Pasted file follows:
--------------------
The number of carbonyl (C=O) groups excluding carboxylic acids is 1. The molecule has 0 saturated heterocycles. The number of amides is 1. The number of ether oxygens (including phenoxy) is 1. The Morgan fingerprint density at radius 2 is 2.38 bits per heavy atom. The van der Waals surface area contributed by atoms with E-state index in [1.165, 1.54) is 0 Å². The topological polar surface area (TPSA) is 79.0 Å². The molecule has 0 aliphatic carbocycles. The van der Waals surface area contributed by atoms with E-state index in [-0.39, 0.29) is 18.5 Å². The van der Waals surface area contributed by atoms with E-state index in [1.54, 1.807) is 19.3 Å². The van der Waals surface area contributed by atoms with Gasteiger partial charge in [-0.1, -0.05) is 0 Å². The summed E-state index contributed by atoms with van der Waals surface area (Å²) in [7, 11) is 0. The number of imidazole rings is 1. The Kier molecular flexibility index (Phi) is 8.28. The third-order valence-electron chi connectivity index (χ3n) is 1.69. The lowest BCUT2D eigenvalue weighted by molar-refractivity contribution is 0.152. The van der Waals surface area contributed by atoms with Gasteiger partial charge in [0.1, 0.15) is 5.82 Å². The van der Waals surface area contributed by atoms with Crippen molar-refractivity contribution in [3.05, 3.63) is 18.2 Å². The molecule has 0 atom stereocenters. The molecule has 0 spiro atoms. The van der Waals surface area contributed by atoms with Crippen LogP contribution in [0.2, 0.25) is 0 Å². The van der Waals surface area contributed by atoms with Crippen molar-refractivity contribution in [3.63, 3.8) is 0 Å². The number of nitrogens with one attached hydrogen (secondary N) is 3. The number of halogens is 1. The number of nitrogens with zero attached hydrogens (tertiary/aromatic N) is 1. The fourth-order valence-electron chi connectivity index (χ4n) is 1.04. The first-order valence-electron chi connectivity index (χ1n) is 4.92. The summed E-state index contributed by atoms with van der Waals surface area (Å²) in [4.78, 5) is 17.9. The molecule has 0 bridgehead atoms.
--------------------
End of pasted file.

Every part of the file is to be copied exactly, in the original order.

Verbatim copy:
The number of carbonyl (C=O) groups excluding carboxylic acids is 1. The molecule has 0 saturated heterocycles. The number of amides is 1. The number of ether oxygens (including phenoxy) is 1. The Morgan fingerprint density at radius 2 is 2.38 bits per heavy atom. The van der Waals surface area contributed by atoms with E-state index in [1.165, 1.54) is 0 Å². The topological polar surface area (TPSA) is 79.0 Å². The molecule has 0 aliphatic carbocycles. The van der Waals surface area contributed by atoms with E-state index in [-0.39, 0.29) is 18.5 Å². The van der Waals surface area contributed by atoms with E-state index in [1.54, 1.807) is 19.3 Å². The van der Waals surface area contributed by atoms with Gasteiger partial charge in [-0.1, -0.05) is 0 Å². The summed E-state index contributed by atoms with van der Waals surface area (Å²) in [7, 11) is 0. The number of imidazole rings is 1. The Kier molecular flexibility index (Phi) is 8.28. The third-order valence-electron chi connectivity index (χ3n) is 1.69. The lowest BCUT2D eigenvalue weighted by molar-refractivity contribution is 0.152. The van der Waals surface area contributed by atoms with Gasteiger partial charge in [0.1, 0.15) is 5.82 Å². The van der Waals surface area contributed by atoms with Crippen molar-refractivity contribution in [3.05, 3.63) is 18.2 Å². The molecule has 0 atom stereocenters. The molecule has 0 spiro atoms. The van der Waals surface area contributed by atoms with Crippen LogP contribution in [0.2, 0.25) is 0 Å². The van der Waals surface area contributed by atoms with Crippen molar-refractivity contribution in [3.63, 3.8) is 0 Å². The number of nitrogens with one attached hydrogen (secondary N) is 3. The number of halogens is 1. The number of nitrogens with zero attached hydrogens (tertiary/aromatic N) is 1. The fourth-order valence-electron chi connectivity index (χ4n) is 1.04. The first-order valence-electron chi connectivity index (χ1n) is 4.92. The summed E-state index contributed by atoms with van der Waals surface area (Å²) in [4.78, 5) is 17.9. The molecule has 0 bridgehead atoms.